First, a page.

Effects of elevated CO2 and phosphorus addition on productivity and community composition of intact monoliths from calcareous grassland

Stöcklin, Jürg and Schweizer, K. and Körner, Christian. (1998) Effects of elevated CO2 and phosphorus addition on productivity and community composition of intact monoliths from calcareous grassland. Oecologia, 116 (1-2). pp. 50-56.

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Official URL: http://edoc.unibas.ch/dok/A4707191

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Climate change - Kohlendioxid - Populationen und ihre Dynamik We investigated the effects of elevated CO2 (600 mu l 1(-1) vs 350 mu l 1(-1)) and phosphorus supply (1 g P m(-2) year(-1) vs unfertilized) on intact monoliths from species-rich calcareous grassland in a greenhouse. Aboveground community dry mass remained almost unaffected by elevated CO2 in the first year(+ 6%, n.s.), but was significantly stimulated by CO2 enrichment in year two (+26%. P 0.05). Belowground biomass and stubble after two seasons were not different in elevated CO2 and when P was added. The small initial increase in aboveground community biomass under elevated CO2 is explained by the fact that some species, in particular Carex flacca, responded very positively right from the beginning, while others, especially the dominant Bromus erectus, responded negatively to CO2 enrichment. Shifts in community composition towards more responsive species explain the much larger CO2 response in the second year. These shifts, i.e., a decline in xerophytic elements (B. erectus) and an increase in mesophytic grasses and legumes occurred independently of treatments in all monoliths but were accelerated significantly by elevated CO2. The difference in average biomass production at elevated compared to ambient CO2 was higher when P was supplied (at the community level the CO2 response was enhanced from 20% to 33% when P was added, in graminoids from 17% to 27%, in legumes from 4% to 60%? and in C. flacca from 120% to 298% by year two). Based on observations in this and similar studies, we suggest that interactions between CO2 concentration, species presence, and nutrient availability will govern community responses to elevated CO2.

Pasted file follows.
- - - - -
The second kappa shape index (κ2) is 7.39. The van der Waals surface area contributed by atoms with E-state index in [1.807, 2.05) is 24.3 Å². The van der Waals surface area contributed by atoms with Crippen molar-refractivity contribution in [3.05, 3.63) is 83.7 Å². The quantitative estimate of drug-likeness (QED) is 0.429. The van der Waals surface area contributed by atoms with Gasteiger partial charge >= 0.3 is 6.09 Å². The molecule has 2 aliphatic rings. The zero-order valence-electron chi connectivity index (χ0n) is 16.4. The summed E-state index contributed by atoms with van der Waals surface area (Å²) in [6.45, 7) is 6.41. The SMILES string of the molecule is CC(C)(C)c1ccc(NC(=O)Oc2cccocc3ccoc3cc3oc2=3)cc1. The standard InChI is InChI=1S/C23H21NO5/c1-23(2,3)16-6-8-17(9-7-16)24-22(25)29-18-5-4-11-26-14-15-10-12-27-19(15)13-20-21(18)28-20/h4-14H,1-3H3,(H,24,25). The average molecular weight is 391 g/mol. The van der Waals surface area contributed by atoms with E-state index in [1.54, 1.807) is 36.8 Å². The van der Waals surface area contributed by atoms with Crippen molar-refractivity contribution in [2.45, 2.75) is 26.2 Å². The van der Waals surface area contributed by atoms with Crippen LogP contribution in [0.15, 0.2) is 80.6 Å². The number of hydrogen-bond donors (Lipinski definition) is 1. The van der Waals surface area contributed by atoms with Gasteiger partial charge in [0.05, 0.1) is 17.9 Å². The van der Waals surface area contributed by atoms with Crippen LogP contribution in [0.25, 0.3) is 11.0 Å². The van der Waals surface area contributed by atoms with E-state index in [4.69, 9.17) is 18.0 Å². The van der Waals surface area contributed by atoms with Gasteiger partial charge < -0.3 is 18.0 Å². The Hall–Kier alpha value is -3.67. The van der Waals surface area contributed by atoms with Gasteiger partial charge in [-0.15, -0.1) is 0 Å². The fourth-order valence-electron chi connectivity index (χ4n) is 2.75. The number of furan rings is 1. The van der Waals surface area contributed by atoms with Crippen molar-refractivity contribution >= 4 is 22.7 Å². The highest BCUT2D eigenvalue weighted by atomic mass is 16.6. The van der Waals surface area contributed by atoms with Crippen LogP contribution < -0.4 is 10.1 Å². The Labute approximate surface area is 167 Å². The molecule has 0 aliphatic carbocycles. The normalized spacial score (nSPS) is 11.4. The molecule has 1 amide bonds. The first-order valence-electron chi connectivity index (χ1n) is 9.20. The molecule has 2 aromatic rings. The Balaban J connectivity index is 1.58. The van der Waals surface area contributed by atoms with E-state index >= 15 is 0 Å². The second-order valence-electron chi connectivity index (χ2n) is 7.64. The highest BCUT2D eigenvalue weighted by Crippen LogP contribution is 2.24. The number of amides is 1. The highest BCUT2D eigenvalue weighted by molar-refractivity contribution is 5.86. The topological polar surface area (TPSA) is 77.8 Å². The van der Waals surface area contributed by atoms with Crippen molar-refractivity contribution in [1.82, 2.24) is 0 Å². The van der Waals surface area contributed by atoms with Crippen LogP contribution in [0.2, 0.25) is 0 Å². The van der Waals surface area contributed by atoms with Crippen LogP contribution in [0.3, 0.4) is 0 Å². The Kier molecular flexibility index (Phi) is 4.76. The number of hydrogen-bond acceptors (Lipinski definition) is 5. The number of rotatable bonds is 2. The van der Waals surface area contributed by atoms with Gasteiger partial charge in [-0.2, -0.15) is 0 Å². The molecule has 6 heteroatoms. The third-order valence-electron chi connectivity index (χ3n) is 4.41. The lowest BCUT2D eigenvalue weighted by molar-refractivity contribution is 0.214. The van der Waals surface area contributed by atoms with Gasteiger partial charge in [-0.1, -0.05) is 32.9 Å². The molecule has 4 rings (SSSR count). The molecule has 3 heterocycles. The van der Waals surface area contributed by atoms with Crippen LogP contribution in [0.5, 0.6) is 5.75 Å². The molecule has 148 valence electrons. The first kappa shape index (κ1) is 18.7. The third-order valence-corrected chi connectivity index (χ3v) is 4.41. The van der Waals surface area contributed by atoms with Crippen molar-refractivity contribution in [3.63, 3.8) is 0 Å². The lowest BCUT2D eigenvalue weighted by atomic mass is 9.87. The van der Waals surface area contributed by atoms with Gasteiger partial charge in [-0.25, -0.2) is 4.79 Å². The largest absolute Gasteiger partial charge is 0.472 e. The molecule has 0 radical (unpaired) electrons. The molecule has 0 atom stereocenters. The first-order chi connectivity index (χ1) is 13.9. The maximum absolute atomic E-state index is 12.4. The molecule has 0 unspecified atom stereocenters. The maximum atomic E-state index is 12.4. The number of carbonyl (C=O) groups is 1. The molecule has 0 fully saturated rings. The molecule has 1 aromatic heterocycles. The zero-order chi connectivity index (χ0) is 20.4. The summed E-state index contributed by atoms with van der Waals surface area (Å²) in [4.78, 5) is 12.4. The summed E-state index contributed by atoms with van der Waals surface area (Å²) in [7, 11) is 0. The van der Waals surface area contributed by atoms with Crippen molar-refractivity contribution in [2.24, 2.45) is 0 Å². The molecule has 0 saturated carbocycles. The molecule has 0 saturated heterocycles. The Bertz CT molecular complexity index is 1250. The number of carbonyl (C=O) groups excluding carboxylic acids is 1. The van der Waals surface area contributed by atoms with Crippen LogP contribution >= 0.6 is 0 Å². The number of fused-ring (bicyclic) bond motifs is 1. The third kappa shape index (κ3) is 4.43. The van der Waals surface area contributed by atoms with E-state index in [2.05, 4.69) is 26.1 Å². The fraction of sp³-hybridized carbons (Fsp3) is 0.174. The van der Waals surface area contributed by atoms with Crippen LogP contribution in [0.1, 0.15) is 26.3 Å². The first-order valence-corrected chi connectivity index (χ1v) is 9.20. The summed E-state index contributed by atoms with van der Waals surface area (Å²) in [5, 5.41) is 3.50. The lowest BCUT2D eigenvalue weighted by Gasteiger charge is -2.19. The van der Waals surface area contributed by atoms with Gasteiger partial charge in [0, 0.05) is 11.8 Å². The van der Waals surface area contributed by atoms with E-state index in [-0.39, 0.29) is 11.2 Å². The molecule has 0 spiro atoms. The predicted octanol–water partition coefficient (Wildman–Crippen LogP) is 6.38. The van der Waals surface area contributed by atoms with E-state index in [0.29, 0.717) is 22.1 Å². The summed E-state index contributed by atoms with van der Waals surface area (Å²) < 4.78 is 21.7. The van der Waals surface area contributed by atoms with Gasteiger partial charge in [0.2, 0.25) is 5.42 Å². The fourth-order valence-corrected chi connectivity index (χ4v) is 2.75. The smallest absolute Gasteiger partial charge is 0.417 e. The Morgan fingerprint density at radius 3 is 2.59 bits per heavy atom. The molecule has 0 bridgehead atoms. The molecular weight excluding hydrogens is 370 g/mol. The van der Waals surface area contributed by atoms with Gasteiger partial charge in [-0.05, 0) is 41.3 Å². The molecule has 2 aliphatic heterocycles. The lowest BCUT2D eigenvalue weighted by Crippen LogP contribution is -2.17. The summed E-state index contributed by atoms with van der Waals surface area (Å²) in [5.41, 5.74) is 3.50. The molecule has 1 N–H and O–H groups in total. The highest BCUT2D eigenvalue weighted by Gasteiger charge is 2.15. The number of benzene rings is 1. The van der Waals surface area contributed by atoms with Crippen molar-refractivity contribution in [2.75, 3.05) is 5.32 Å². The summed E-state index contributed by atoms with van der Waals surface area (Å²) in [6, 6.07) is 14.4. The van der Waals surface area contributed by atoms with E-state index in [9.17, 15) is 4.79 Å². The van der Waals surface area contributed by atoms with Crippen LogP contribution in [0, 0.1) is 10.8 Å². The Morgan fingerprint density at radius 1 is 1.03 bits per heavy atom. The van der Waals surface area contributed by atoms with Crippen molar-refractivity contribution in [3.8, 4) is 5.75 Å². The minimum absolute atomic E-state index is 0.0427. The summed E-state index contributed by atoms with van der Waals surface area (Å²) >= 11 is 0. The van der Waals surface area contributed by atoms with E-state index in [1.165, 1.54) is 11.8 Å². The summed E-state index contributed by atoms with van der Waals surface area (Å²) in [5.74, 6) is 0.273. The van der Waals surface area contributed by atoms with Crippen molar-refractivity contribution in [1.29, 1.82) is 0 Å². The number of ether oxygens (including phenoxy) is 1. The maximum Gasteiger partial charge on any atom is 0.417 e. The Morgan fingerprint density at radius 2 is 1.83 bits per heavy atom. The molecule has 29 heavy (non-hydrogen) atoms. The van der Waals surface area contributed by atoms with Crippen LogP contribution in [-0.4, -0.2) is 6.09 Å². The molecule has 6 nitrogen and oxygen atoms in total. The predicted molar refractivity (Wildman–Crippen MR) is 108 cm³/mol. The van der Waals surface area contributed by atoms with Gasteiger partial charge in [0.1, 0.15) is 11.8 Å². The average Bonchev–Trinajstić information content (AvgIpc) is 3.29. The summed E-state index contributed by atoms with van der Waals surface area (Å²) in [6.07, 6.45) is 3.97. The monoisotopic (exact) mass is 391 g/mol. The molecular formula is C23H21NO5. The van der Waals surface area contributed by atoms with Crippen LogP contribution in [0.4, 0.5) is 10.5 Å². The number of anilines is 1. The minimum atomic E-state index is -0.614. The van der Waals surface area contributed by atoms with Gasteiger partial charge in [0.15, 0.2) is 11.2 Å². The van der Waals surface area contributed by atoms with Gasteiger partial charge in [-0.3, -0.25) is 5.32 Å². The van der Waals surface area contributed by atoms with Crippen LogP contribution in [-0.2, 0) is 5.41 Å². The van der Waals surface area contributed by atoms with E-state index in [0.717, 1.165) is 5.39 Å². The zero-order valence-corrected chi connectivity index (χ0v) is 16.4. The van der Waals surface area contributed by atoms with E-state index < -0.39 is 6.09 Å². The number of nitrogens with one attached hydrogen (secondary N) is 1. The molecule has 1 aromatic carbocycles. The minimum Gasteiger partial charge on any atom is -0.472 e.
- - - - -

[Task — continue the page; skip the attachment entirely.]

Faculties and Departments:05 Faculty of Science > Departement Umweltwissenschaften > Ehemalige Einheiten Umweltwissenschaften > Pflanzenökologie (Körner)
UniBasel Contributors:Stöcklin, Jürg and Körner, Christian
Item Type:Article, refereed
Article Subtype:Research Article
Note:Publication type according to Uni Basel Research Database: Journal article
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Last Modified:13 Nov 2017 16:27
Deposited On:22 Mar 2012 13:46

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